either way the new obsession with Qhd and 4k will send battery life down to the dark age , until spec obsessed fandroids get educated about displays and how PPI isn't everything , battery life will always suffer.

posted on 03 Feb 2015, 11:15 1

16. tedkord (Posts: 10626; Member since: 17 Jun 2009)


And yet, with QHD the Note 4 not only gets better battery life than its 1080p predecessor (with only a. 625% larger battery), it gets better battery life than nearly all phablets (including the iPhone 6+, which it also gets better reviews than)

So who should I believe, you or reality?

posted on 03 Feb 2015, 04:19

4. needa (Posts: 205; Member since: 30 Jun 2014)


this is huge! i am more interested in lithium sulfur batts (2017 ish). they are way more important to society as a whole. but these lithium 'metal' batts will work out just fine in the meantime.

posted on 03 Feb 2015, 04:36

8. JC557 (Posts: 1321; Member since: 07 Dec 2011)


I want them to get carbon nanotube tech to be viable and combine it with other advancements for a high capacity, small volume, and quick charging without the degradation (or minimize it substantially). Then add some discreet solar panels to the phone and you'd have one long lasting device. Increasingly efficient chipsets should be a given at this point.

posted on 03 Feb 2015, 04:20 5

5. wando77 (Posts: 813; Member since: 23 Aug 2012)


The Note 4 has QHD and still has MUCH better battery life than Note 3.
Get a clue

posted on 03 Feb 2015, 04:31 2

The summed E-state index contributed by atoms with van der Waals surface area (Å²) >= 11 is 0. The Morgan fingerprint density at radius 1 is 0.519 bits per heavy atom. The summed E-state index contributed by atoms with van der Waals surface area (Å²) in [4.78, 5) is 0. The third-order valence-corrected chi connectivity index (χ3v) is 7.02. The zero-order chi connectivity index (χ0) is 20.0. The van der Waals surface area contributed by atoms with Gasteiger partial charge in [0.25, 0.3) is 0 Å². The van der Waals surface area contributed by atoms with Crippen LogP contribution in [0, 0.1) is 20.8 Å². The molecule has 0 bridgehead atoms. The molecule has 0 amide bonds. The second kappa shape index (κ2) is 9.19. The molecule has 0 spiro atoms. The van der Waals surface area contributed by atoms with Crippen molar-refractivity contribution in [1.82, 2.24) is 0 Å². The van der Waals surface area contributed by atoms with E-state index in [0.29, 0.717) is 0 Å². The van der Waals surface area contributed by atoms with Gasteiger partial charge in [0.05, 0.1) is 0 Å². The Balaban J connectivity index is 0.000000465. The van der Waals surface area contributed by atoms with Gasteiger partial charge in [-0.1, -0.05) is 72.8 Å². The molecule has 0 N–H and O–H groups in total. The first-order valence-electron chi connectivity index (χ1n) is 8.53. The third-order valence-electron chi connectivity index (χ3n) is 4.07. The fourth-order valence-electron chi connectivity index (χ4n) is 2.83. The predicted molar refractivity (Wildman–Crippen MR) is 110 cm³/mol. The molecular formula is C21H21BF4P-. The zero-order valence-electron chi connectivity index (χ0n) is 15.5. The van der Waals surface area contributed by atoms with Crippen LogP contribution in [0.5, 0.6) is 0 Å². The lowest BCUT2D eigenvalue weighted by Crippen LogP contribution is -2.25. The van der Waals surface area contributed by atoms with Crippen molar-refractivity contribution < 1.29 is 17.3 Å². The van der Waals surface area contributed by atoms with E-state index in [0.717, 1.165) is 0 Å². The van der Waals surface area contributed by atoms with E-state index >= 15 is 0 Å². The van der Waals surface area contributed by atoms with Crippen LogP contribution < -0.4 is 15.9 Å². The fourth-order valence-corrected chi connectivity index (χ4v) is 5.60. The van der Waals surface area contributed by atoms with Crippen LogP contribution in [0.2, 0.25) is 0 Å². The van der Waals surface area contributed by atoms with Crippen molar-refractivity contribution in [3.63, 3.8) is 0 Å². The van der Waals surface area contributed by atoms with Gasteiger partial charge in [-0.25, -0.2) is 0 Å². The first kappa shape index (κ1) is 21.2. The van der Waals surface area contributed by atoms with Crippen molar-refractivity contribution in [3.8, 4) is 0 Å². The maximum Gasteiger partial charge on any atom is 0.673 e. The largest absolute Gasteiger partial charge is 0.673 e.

7. needa (Posts: 205; Member since: 30 Jun 2014)


yeah samsung has done one hell of a job in raising the efficiency of their panels. the bad thing about that is they don't sell those panels to other phone oems.

posted on 03 Feb 2015, 04:37 1

10. JC557 (Posts: 1321; Member since: 07 Dec 2011)


Sharp and LG can also make some very efficient panels, especially after further maturity. Sony as well.

posted on 03 Feb 2015, 05:19 2

11. RajRicardo (Posts: 388; Member since: 28 Feb 2014)


Exactly. That panel is the reason why Z3 has some pretty good battery statistics.

posted on 03 Feb 2015, 05:49

12. seven7dust (unregistered)


wouldn't it be even better with FHD , no doubt from what I've seen samsung has done a good job with the note 4.
But
i'm jut saying how about choice one model with FHD and big battery and another to please the spec loving crowd,

to me battery life is more beneficial than a slight increase in display PPI and no. of processor cores.

posted on 03 Feb 2015, 11:17

17. tedkord (Posts: 10626; Member since: 17 Jun 2009)


You've got people griping about the number of models Samsung puts out, now here's someone asking for more models.

posted on 03 Feb 2015, 04:37

9. FlyingDutch (banned) (Posts: 97; Member since: 30 Jan 2015)


I don't believe a thing what startups claim. All they have been doing is raising funds through misleading information.

posted on 03 Feb 2015, 06:21

13. Tritinum (Posts: 471; Member since: 06 May 2014)


woah, that means 3500mah could just be the size of a regular 2200mah battery.

posted on 05 Feb 2015, 19:59

18. Enddo (Posts: 50; Member since: 26 May 2014)


I won't trust them until major OEMs can test them in the lab to make sure they don't blow up or anything